Coroners are encouraged to undertake the investigation alone (without a jury) although they can chose to have a jury, and in some cases must have a jury, typically when a death has occurred whilst the person was in state custody (police, prison, or military). Other cases that warrant the use of a jury are when the person has died from work-related causes, or when there is reason to believe that similar future deaths may arise from the same cause, and the Coroner can then sometimes make recommendations to prevent similar occurrences.
When it is necessary for essential documents, written in a foreign language, to be used in evidence, the Coroner will have translations made, at the cost of the Local Authority.
Repatriation of the body of a person who has died abroad is the only way that a UK Coroner’s investigation can be initiated. If the body is not repatriated, there will be no investigation.
When a body is repatriated, generally by air, it technically becomes within the jurisdiction of the Coroner for the landing place, although most usually, this responsibility is transferred to the Coroner whose jurisdiction includes the place where the deceased, or their immediate family normally live. This is for the convenience of the family.
The first step for the Coroner is to order a post-mortem examination, by a pathologist.
Once the post-mortem examination (including any histology or toxicology) has concluded, the coroner must decide how to proceed. There are three main options:
- If the post-mortem examination reveals that the deceased died of natural causes and the coroner thinks that it is not necessary to (investigate or) continue the investigation, then there will be no inquest.
- If the post-mortem examination reveals that the deceased died of natural causes but the coroner considers that it is necessary to (investigate or) continue the investigation, then the coroner will hold an inquest.
- If, after the post-mortem examination, the coroner (still) has reason to suspect that the deceased died a violent or unnatural death, or the cause of death is unknown, or the deceased died while in custody/state detention, then the coroner must hold an inquest.
Why does the Coroner sometimes arrange a second post mortem?
If no-one has been charged in connection with a homicide offence and the police do not expect to make an arrest within 28 days, the coroner will arrange for a second post mortem examination by a pathologist independent of the first, (Home Office Circular No 30 / 1999 and paragraph 10 of accompanying Memorandum of Good Practice re early release of bodies in cases of suspicious deaths).
The second post mortem examination will allow the coroner to release the body, but retain the report for use by the defence if, in due course, an arrest is made and charges brought. The purpose of the second post mortem is to enable the defence to have access to a properly informed independent expert witness. It is not a second post mortem for the police, although in some cases the first pathologist and Senior Investigating Officer may be present at the second post mortem and therefore broadly aware of the likely conclusions.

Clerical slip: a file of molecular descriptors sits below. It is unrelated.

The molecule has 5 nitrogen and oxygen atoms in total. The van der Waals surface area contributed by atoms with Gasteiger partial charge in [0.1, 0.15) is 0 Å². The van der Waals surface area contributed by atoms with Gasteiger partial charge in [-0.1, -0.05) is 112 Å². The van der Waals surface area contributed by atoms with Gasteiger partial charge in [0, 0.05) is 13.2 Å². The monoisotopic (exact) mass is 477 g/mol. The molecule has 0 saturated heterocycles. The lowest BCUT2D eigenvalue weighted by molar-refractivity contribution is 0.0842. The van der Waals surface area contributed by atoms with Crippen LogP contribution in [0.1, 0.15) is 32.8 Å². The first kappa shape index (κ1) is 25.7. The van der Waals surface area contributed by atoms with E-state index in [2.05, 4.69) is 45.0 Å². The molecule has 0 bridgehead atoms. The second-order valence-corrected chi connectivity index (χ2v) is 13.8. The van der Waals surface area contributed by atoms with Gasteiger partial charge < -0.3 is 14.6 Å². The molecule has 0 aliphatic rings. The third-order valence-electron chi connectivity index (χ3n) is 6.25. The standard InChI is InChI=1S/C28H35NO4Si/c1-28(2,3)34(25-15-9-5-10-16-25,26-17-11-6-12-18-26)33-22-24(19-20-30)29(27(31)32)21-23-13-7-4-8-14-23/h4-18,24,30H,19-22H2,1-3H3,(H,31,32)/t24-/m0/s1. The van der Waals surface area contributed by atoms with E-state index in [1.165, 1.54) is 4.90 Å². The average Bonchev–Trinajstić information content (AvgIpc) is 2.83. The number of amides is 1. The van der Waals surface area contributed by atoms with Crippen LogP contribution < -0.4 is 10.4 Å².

What is a pre-inquest review meeting?
If the case is complex, before holding a full inquest, the Coroner will normally hold a pre-inquest review meeting, to which immediate family and “Properly interested parties” will be invited. The pre-inquest review hearing is your opportunity to comment, and perhaps alter, the Coroner’s view of how, and even when, the inquest should be conducted, for example, by you suggesting the witnesses who should be called in person.
If the case is complicated, for example, when there are lots of witnesses and other interested persons, there may be one or more pre-inquest hearings or reviews. These are hearings with the coroner and all the interested persons, where plans are made for the practical arrangements, such as agreeing an inquest date, deciding on which witnesses will be needed and how long the inquest is going to take.
You can go along to these hearings, or you may want your solicitor to deal with them for you.
Communicating with the Coroner
Generally you will be dealing with the coroner’s officer, although some coroners will speak directly to bereaved people or their solicitors.
Being represented by a solicitor
If you have a solicitor, it is important he or she lets the coroner know as soon as possible that they are instructed by you to prepare for the inquest, and that they keep in regular contact with the coroner.
Note that it is extremely unusual for Legal Aid to be available for families in connection with Inquests.
It is up to the coroner to decide who will give evidence. You can suggest witnesses who may be helpful and important to the coroner yourself, or through your solicitor.
Coroners may release a witness list of who they propose to call to give evidence in advance of the inquest. A coroner will either call a witness to give evidence in person at the hearing, or will arrange for their statement to be read at the inquest, without the need for them to attend (rule 37 of the Coroners Rules 1984). If you object to a statement simply being read out, then it should not be, and the witness should be called to appear at the inquest in person.
Date of the Inquest